Beta Goes Live for PHP Hosting on Windows

Zend and Microsoft team up to improve PHP/Windows interoperability.

Microsoft released the GoLive beta of its FastCGI Extension, an Internet Information Services (IIS) add-on component designed to serve as an interface between applications created with the dynamic scripting language PHP and an IIS Web Server.

The extension for IIS5.1 and IIS6.0-IIS7 support is planned as the result of Microsoft's collaboration with the open source PHP community, and partnership with Cupertino, Calif.-based Zend Technologies Inc., the creator and commercial maintainer of PHP. Microsoft developed the component as part of a long-term strategy to improve the performance of PHP-based applications running on Windows.

FastCGI is available now as a free download for production environments at Zend plans to include the Microsoft FastCGI feature in the next major release of its commercial PHP environment, the Zend Core Platform.

The two companies announced the technical collaboration last year at the annual Zend/PHP Conference and Expo. At this year's show, held in Burlingame, Calif., from Oct. 8 to Oct. 11, Bill Staples, Microsoft's IIS7 product unit manager, unveiled the GoLive FastCGI beta during the keynote presentation. Staples also unveiled updates on three other projects: a preview version of a new SQL Server 2005 driver for PHP; support from Zend for the stripped-down version of Microsoft's Windows Server 2008, called the Server Core; and further collaboration between Zend and Microsoft to deliver support for the identity management (Information Card) in the Zend Framework.

Staples told RDN in a post-keynote interview that more than a few conference attendees had already asked him about Microsoft's presence at a show aimed mainly at open sourcers. "My default response is to ask them, 'Do you run Microsoft software anywhere in your business today?'" he said. "Almost 100 percent of the time they say, 'Well yeah, we've got a SQL Server here, and a Windows client there, and we do business intelligence over there, and we develop our applications on Windows before we deploy them on Linux.' And my answer then is: 'That's why we're here. We're here to partner with Zend to improve the experience of PHP developers and administrators on Windows.'"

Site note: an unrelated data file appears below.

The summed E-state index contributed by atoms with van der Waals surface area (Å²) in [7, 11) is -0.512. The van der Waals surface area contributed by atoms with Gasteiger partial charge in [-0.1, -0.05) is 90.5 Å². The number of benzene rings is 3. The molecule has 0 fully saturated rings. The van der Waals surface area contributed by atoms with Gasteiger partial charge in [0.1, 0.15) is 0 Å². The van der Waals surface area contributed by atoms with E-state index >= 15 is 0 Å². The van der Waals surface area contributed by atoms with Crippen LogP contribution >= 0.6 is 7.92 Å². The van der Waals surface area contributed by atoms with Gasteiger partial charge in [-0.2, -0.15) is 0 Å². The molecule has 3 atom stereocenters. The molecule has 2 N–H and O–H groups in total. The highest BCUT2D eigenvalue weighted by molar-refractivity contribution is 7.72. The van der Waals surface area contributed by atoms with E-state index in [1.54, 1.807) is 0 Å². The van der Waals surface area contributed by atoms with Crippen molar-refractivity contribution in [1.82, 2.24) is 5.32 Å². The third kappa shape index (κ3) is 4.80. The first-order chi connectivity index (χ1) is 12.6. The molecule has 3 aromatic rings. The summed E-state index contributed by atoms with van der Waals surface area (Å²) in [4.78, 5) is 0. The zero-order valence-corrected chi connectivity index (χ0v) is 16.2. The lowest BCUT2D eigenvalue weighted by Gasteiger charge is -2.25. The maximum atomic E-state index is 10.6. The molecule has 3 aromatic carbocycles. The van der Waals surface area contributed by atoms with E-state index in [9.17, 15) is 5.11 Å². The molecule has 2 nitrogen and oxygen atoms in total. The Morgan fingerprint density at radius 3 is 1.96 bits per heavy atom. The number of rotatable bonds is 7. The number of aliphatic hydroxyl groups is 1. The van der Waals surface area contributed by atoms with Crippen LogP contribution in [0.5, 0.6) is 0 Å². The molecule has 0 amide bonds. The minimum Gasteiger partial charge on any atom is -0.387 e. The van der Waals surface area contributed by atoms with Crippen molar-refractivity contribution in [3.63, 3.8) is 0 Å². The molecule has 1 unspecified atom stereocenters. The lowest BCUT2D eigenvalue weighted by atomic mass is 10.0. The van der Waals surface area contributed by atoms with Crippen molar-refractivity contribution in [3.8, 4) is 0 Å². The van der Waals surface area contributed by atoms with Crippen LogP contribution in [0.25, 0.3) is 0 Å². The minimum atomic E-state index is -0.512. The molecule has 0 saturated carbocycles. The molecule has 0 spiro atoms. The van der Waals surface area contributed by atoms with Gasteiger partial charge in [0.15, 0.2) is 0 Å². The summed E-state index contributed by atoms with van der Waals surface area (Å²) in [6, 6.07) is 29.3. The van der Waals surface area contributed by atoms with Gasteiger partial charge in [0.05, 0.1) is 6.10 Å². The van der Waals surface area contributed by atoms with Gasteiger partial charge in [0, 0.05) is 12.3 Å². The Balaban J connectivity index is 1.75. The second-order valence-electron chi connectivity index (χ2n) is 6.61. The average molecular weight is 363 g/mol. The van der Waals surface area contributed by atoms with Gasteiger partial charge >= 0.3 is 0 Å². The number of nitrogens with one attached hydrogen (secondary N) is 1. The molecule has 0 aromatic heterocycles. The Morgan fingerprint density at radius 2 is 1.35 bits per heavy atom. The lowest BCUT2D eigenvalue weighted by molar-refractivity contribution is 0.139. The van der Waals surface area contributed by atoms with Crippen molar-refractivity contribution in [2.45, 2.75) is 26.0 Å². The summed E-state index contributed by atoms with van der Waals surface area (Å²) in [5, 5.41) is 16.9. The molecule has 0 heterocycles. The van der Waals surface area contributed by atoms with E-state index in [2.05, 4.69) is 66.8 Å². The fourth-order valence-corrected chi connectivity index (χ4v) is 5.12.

Containing the Linux Threat
Gartner Inc. analyst Mark Driver points out that the Zend collaboration is actually part of a larger effort at Microsoft's Interop Labs to take on the Linux threat by providing support for technologies from JBoss, SugarCRM Inc., Zend and even Ruby.

"Microsoft doesn't want 4 to 5 million PHP programmers to assume that there's an inherent advantage to deploying their applications on Linux instead of Windows," says Driver. "Anybody who has done PHP on Windows knows that it was a royal pain in the neck. PHP truly was a second-class citizen on Windows. But this collaboration is going to change that. That's a good, solid strategy for Microsoft and Zend, but it's also good for the PHP community; there are an awful lot of Windows servers out there."

Neil Macehiter, principal analyst at Macehiter Ward-Dutton, says that from a Microsoft perspective, the Zend collaboration is really about containing the threat and exploiting the opportunity posed by open source alternatives to its technology.

"The threat comes from other technology platforms gaining ground by virtue of providing better support for languages like PHP," he says. "The opportunity comes from ensuring that the Microsoft stack is the optimal platform."

The collaboration also provides Microsoft with an opportunity to make sure that when developers choose PHP, they can easily run it on SQL, Macehiter says. Essentially, Microsoft is presenting the Windows/IIS/SQL Server/PHP (WISP) stack as a viable alternative to the open source Linux/Apache/MySQL/PHP-Perl-Python (LAMP) stack.

About the Author

John K. Waters is a freelance author and journalist based in Silicon Valley. His latest book is The Everything Guide to Social Media. Follow John on Twitter, read his blog on, check out his author page on Amazon, or e-mail him at

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